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Old 11-01-2010, 08:46 AM   #58
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RE: Boating Straight

Beats me... Books are down at the boat
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Old 11-01-2010, 09:59 AM   #59
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RE: Boating Straight

It does not sound like its the rudder leading edge or the rudder it self as you said it has gotten worse since you bought the boat?* Since you messed with the rudder had it gotten worse?* How do you know the rudder is straight?* Rudder indicator?* When we first got the boat it tended to drift to starboard. *To make the boat go straight the rudder had to be turn slightly, so I just reset the rudder indicator so it shows the rudder is straight.* Now it tracks straight solid according to the rudder indicator?* *****


*
So if your rudder post square post so you can get something on it to move back and forth.* Do you have an emergency tiller that looks like a big tire wrench thing to use to see if there is any play?* Many trawler have them!* We have a manual emergency tiller that fits over the top of the square rudder post.*


*
Is there play in the helm or is the helm solid?* If a three line system they are easy to bleed by turning the helm hard over back and forth to the stops and hold, which pouring fluid in the to helm to keep full.* If a two line system then have to actual undo a fitting at the piston, turning back and forth and adding fluid, which is more messier, but there is not that much fluid in the lines. Some pistons have a bleeder valve. Emergency Tape really works well even when the line is slippery and holds under pressure.* Great stuff to have around for temporary fix.*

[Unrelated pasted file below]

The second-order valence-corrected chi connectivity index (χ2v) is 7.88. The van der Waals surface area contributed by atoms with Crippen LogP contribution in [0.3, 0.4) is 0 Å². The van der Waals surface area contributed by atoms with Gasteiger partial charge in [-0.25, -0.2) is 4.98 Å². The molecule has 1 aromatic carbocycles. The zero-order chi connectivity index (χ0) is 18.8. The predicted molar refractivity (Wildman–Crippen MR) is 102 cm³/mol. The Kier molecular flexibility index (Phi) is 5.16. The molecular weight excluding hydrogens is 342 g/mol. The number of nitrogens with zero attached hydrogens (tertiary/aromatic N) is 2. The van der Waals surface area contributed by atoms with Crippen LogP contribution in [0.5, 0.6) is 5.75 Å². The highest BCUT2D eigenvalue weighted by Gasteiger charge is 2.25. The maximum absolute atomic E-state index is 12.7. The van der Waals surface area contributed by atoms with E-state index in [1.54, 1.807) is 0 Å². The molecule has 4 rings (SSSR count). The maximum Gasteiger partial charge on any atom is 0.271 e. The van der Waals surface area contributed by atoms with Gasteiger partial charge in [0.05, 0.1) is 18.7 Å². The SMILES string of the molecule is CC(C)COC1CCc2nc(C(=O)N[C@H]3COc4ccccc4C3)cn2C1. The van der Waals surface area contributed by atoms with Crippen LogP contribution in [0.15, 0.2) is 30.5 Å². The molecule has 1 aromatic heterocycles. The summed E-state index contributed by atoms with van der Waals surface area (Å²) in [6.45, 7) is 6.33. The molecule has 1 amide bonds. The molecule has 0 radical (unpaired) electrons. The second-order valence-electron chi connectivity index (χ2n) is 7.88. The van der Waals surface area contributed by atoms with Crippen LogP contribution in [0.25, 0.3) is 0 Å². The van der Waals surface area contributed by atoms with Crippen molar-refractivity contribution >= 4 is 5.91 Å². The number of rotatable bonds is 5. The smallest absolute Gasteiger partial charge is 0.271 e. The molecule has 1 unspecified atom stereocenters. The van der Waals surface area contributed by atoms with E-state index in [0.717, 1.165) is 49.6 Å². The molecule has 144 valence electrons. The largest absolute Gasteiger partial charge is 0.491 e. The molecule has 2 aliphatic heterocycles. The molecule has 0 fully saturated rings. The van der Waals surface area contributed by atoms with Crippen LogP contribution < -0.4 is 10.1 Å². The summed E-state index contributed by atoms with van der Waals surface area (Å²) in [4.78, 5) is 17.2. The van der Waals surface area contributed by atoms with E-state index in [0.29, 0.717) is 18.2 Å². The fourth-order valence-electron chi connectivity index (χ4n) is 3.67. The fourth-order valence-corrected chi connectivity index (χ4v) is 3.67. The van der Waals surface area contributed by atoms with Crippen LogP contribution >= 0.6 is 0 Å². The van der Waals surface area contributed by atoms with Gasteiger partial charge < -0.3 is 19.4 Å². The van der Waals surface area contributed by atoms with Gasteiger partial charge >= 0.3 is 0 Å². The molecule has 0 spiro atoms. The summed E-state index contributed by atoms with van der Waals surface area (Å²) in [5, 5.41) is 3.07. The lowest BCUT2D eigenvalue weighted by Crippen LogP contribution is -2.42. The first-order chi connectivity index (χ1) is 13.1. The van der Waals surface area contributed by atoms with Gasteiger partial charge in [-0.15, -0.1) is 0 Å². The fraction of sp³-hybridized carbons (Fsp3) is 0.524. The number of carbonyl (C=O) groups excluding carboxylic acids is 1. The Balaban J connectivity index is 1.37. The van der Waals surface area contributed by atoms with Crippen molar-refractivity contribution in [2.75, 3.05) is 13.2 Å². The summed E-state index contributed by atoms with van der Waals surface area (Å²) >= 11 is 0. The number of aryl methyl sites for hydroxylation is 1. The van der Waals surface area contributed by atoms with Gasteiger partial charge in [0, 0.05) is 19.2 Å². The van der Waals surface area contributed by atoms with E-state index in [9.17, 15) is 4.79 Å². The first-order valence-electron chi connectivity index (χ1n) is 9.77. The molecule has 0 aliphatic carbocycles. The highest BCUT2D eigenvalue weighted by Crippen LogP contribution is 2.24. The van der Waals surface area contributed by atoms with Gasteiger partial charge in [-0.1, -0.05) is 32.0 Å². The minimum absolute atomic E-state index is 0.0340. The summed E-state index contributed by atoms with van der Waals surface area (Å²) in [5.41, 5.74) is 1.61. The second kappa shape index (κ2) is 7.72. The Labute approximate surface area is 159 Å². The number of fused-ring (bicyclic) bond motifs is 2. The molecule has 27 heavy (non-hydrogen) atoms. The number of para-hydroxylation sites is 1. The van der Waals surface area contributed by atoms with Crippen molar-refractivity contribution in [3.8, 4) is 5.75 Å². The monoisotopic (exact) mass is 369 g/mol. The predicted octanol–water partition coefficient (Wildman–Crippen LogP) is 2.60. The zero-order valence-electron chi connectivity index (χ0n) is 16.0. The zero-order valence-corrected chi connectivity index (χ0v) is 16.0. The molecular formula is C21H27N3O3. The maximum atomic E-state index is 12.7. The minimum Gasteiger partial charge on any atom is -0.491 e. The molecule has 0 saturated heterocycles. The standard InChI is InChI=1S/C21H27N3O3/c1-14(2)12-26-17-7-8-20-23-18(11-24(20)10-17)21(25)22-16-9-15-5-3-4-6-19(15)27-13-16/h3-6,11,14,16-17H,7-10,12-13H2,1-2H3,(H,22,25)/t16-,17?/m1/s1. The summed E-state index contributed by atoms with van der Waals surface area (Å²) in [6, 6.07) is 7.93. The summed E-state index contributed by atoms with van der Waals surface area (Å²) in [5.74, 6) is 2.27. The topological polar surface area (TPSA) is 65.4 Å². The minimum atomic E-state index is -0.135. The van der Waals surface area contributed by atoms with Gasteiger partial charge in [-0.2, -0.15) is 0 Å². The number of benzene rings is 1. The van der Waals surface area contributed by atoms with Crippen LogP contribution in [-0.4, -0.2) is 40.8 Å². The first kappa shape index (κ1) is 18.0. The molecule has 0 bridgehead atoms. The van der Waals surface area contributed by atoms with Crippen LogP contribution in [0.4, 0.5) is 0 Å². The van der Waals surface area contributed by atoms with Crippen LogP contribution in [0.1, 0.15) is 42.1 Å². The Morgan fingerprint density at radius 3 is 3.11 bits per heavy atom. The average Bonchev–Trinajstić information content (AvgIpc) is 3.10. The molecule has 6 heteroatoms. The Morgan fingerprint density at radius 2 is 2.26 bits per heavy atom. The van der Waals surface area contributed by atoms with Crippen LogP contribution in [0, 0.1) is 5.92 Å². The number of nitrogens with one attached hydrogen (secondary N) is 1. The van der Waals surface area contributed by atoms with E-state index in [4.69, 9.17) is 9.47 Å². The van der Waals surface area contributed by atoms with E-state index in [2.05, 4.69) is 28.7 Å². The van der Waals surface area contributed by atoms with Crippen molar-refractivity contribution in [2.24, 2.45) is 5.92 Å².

*
Our hydraulic line developed a leak as it was run under the batteries and over the years, battery acid dripped on it.* Used plain domestic water pressure fit connection to fix.****


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Old 11-01-2010, 10:28 AM   #60
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RE: Boating Straight

Wow.. Lots-O-Questions:

Has (it) gotten worse since you bought the boat? Since you messed with the rudder had it gotten worse? --- I wasn't sure until I talked to the PO. Apparently, it was like this prior to adding the extensions. My big mistake was adding the extensions only after owning the boat for a few months. I didn't have enough experience to make that call, nor did I look elsewhere for a problem. However, I now don't think it's the problem. I haven't checked the hydro steering system yet, but I don't think it's that either. My belief is that the single-screw CHB trawlers in general do this, but I don't know for sure until I hear from more of them. I just don't think there are that many of them here. I'm in a marina with 400 sailboats and only one other single-screw trawler with regular visiting owners. That's part of the reason we are relocating to Carolina Beach... MORE POWERBOATS... but that is a story for another thread.

How do you know the rudder is straight? Rudder indicator? --- We do have a rudder indicator. And while underway it DOES read about 10 degrees (or is it 20... DANG... I can't remember) steering to port, that is expected with an anti-clockwise screw wanting to walk the stern to port and steer the bow to starboard. Resetting the gauge won't fix anything except make it lie to me about the actual position of the rudder.

Do you have an emergency tiller that looks like a big tire wrench thing to use to see if there is any play? --- Yes. Not a bad idea to use it to look for play. It will surely give me more lever-arm that a pair of Channel-Lock pliers. Although, it looks nothing like a tire iron. It looks like a giant tiller

Is there play in the helm or is the helm solid? --- It seems solid. Well, solid turning it to port, but it's far easier to turn starboard. Again, propwash is causing this I think.